Chapter 5: A Comedy of Errors, with Some Tragedy

THE Annette made many successful cruises. We found some beautiful pearl specimens ranging from sixteen to twenty grains, and the skipper was as happy as a Spaniard who had found a cache of the Incas. The pearl oyster has a huge shell, weighing several pounds, which is valuable as “mother-of-pearl.” The Polynesian Islands supply the finest black pearls, with a lustre of green moons, and black mother-of-pearl. The small oyster supplies the biggest and most valuable pearls, but it is the mother-of-pearl of the oyster that is the “bread and butter” of the business.

The tranquillity of the life began to irritate me. There was no excitement except the song and music of the natives, and the everlasting drumming of the surf. I saw what the island had done to many husks of men, who were satisfied to linger there forever, and I decided to get out of this poppy-land. When we came to Apia in German Samoa I bade adieu to the skipper and his crew, and took a ship to Newcastle via Auckland and Sydney.

Stranded on the beach in Newcastle, New South Wales, Australia, another beachcomber came along and said that I was wanted over at the shipping office. The following morning I signed on the English tramp steamer Brookshire for the most fantastic cruise of my career. Brookshire was not the name of the dirty steel tub, but there is no need to embarrass living people with a story of buffoonery on the high seas, for I imagine the ship is still in service and may be earning a pittance for her owners. These old Clyde-built ships have wonderful powers of endurance, changing hands and flags, until finally the Greeks get them, or Davy Jones. Let the nom de guerre stand, therefore, while I recall the voyage of the S. S. Brookshire, a ship that was nearly left without a destination.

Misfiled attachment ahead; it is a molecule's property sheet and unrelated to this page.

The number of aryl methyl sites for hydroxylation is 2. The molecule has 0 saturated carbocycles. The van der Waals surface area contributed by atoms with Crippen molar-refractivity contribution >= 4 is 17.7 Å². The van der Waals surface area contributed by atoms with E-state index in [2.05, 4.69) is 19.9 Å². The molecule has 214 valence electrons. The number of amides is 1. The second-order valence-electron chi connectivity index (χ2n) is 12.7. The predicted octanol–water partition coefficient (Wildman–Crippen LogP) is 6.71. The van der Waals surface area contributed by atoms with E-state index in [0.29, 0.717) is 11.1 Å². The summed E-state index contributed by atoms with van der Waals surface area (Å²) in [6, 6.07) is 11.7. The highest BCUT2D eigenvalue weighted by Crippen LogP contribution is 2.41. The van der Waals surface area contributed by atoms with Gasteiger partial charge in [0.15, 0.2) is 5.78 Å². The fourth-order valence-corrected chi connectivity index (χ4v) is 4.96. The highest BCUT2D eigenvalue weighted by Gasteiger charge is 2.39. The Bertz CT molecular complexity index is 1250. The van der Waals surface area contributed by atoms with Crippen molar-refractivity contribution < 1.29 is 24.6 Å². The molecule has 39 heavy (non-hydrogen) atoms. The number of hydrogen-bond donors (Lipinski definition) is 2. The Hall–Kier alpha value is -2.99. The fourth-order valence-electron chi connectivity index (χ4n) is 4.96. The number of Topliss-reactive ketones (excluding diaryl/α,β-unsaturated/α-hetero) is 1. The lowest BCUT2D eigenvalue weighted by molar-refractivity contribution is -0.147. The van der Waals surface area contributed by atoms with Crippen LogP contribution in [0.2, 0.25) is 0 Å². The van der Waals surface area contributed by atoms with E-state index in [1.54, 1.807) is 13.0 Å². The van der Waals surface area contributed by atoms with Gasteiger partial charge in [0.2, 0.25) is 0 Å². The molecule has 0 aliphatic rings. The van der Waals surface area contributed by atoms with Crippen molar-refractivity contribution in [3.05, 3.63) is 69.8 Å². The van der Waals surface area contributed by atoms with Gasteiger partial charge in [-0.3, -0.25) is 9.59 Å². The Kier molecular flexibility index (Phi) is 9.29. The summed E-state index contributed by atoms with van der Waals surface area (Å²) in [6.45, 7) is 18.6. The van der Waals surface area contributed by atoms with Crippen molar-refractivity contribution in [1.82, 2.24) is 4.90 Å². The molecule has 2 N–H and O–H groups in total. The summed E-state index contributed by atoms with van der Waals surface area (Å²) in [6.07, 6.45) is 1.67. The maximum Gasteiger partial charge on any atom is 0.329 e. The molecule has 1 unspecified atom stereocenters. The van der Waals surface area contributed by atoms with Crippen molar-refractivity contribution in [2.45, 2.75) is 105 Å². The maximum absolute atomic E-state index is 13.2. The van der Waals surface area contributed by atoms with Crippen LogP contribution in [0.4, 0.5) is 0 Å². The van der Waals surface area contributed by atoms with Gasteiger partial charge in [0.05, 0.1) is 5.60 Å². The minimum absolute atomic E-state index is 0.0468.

Prior to the War the struggle for trade between German and British bottoms was always nip and tuck. Ship-owners did not always trust the discretion of the captains of their vessels, and often sent them to sea under sealed orders. “A sealed order” is what the term implies: a secret destination which the captain learns when he is fifty miles at sea.

The skipper came on board with a Barrier Reef pilot, a man of long experience in the treacherous waters of the north Queensland Coast. Extending all along this shelf of the continent is a reef more than a thousand miles long, and in Lloyd’s histories of marine disasters it is credited with a high casualty list. When we saw the Barrier pilot we surmised that the owners were sending us to an East Indian or Malay Archipelago port. It was the Pilot’s responsibility to, take us between the coast and the reef until we reached Thursday Island in the Torres Strait.

On the first day out the trouble began. The shipping office had filled the fire-room with square-rigged sailors who could reef, hand, or steer, but were useless in the inferno of a tropic steamer’s stokehold. It takes skill and tremendous endurance to fire the boilers of a sea-tramp, and the badly stoked Brookshire wallowed along at four or five knots for days. The captain, who liked his bottle, was perturbed, and exhibited his spleen to the amateur firemen. The feud was on, and there was no end to the fight while the voyage lasted.

After a few days the secret leaked out. The Old Man couldn’t find his sealed orders. We said he probably left them in Newcastle in a pub, or dropped them en route to the ship. He charged some consular agent with theft of his orders, but such an alibi for carelessness seemed a little fantastic. There certainly was keen rivalry for cargoes in the Orient, but the skipper’s charge was flimsy. He was worried, and drank more liquor to drown his mental troubles. Here we were ” at sea ” in the most poetic sense of the phrase.

We dropped our pilot at Thursday Island, and from there the captain cabled his owners for instructions, which were received two days later. The orders were to proceed to Tjilitjap, a small port on the south coast of Java.

Thursday Island is a place of many fascinations. The island is active and prosperous with its pearl, shell, and fishing industries. Port Kennedy is a natural harbor, and one of the best in that region. The shoals of the Barrier Reef make a fisherman’s paradise, with a hundred or more species to tempt his hook or seine. The natives around Thursday Island are agile boatmen and clever fishermen.